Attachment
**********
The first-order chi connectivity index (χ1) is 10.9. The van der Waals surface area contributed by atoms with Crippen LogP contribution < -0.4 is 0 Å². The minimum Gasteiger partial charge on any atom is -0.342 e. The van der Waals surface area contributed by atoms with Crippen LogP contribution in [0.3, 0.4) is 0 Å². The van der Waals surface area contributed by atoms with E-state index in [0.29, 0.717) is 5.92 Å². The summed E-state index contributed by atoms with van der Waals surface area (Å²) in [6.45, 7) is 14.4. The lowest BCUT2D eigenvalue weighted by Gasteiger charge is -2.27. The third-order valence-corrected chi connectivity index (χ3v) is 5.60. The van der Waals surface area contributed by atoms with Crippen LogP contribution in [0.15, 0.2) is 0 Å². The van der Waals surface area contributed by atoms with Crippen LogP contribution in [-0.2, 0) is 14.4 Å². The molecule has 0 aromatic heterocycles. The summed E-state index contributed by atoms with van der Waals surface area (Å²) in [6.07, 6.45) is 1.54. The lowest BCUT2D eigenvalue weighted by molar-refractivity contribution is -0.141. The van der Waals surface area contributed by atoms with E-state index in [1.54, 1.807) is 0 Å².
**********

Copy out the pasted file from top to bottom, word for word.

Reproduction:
The first-order chi connectivity index (χ1) is 10.9. The van der Waals surface area contributed by atoms with Crippen LogP contribution < -0.4 is 0 Å². The minimum Gasteiger partial charge on any atom is -0.342 e. The van der Waals surface area contributed by atoms with Crippen LogP contribution in [0.3, 0.4) is 0 Å². The van der Waals surface area contributed by atoms with E-state index in [0.29, 0.717) is 5.92 Å². The summed E-state index contributed by atoms with van der Waals surface area (Å²) in [6.45, 7) is 14.4. The lowest BCUT2D eigenvalue weighted by Gasteiger charge is -2.27. The third-order valence-corrected chi connectivity index (χ3v) is 5.60. The van der Waals surface area contributed by atoms with Crippen LogP contribution in [0.15, 0.2) is 0 Å². The van der Waals surface area contributed by atoms with Crippen LogP contribution in [-0.2, 0) is 14.4 Å². The molecule has 0 aromatic heterocycles. The summed E-state index contributed by atoms with van der Waals surface area (Å²) in [6.07, 6.45) is 1.54. The lowest BCUT2D eigenvalue weighted by molar-refractivity contribution is -0.141. The van der Waals surface area contributed by atoms with E-state index in [1.54, 1.807) is 0 Å².